Hacking the environment: bringing biodiversity hardware into the open

Feb 11, 2014
This is a complete unit monitoring the environment in the Wildlife Garden of the Natural History Museum, London. Credit: Ed Baker

New technologies are changing the way we collect biodiversity data. Data that once required taking expensive, bulky and fragile equipment on field trips can now be collected on cheap, compact and robust devices. In a recent paper in the Biodiversity Data Journal the construction of an environmental data-logger using the Arduino platform is described. It is hoped that this work will encourage the adoption of new data collection technologies by biodiversity scientists and foster new collaborations with both electronics hobbyists and electronics engineers who have an interest in biodiversity.

The Arduino platform (a microcontroller device designed to make interactive prototypes at low cost) provides a low-cost and customizable alternative to expensive proprietary data loggers and sensors. We increasingly rely on to collect the data at the core of our science, in particular the network of biological recorders who provide much of our knowledge on the changing distribution of species. Many of these people are interested in using technology to maximize the value of the data they collect, but don't have the financial or technological resources to make full use of the opportunities technology provides. Projects such as the one described here will enable wider access to the latest technologies.

In recent years science has made use of increasingly large datasets, from the global collection of specimen and observation data in the Global Biodiversity Information Facility (GBIF) to monitoring changes in habitat and vegetation using data from satellites. Technologies such as those described here will add value to traditional biodiversity studies, and increase their use in aiding us to understand species and how their interact with their environment.

"The introduction of easy-to-use micro-controller devices such as the Arduino brought working with digital electronics to a broader audience," comments the author Ed Baker. "There is great potential for the biodiversity community if we collaborate with knowledgeable 'hackers' and 'makers' as citizen engineers in the same way we interact with knowledgeable amateur natural historians as citizen scientists."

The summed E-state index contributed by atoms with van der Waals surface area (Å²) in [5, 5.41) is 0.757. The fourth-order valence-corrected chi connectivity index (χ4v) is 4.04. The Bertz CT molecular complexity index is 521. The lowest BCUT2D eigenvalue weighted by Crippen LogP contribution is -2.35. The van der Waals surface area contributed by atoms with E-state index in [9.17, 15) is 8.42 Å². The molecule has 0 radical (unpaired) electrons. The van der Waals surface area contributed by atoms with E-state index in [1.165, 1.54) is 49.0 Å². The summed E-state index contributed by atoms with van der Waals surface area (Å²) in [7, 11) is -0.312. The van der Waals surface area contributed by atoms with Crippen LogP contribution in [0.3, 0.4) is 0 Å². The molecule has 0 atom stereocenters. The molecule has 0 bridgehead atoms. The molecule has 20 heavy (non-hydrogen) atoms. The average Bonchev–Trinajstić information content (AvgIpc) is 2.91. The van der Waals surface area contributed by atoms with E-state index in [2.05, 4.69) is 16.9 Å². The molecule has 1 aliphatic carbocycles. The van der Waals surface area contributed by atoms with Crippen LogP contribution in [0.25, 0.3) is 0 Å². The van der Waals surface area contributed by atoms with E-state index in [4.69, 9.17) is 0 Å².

Explore further: Building global biodiversity knowledge through open access data

More information: Baker E (2014) Open source data logger for low-cost environmental monitoring. Biodiversity Data Journal 2: e1059. DOI: 10.3897/BDJ.2.e1059

add to favorites email to friend print save as pdf

Related Stories

Peer review option proposed for biodiversity data

Oct 25, 2012

Data publishers should have the option of submitting their biodiversity datasets for peer review, according to a discussion paper commissioned by the Global Biodiversity Information Facility (GBIF).

Recommended for you

Sharks contain more pollutants than polar bears

21 hours ago

The polar bear is known for having alarmingly high concentrations of PCB and other pollutants. But researchers have discovered that Greenland sharks store even more of these contaminants in their bodies.

Moth study suggests hidden climate change impacts

Apr 15, 2014

A 32-year study of subarctic forest moths in Finnish Lapland suggests that scientists may be underestimating the impacts of climate change on animals and plants because much of the harm is hidden from view.

User comments : 0

More news stories

Tech giants look to skies to spread Internet

The shortest path to the Internet for some remote corners of the world may be through the skies. That is the message from US tech giants seeking to spread the online gospel to hard-to-reach regions.

Patent talk: Google sharpens contact lens vision

(Phys.org) —A report from Patent Bolt brings us one step closer to what Google may have in mind in developing smart contact lenses. According to the discussion Google is interested in the concept of contact ...

Wireless industry makes anti-theft commitment

A trade group for wireless providers said Tuesday that the biggest mobile device manufacturers and carriers will soon put anti-theft tools on the gadgets to try to deter rampant smartphone theft.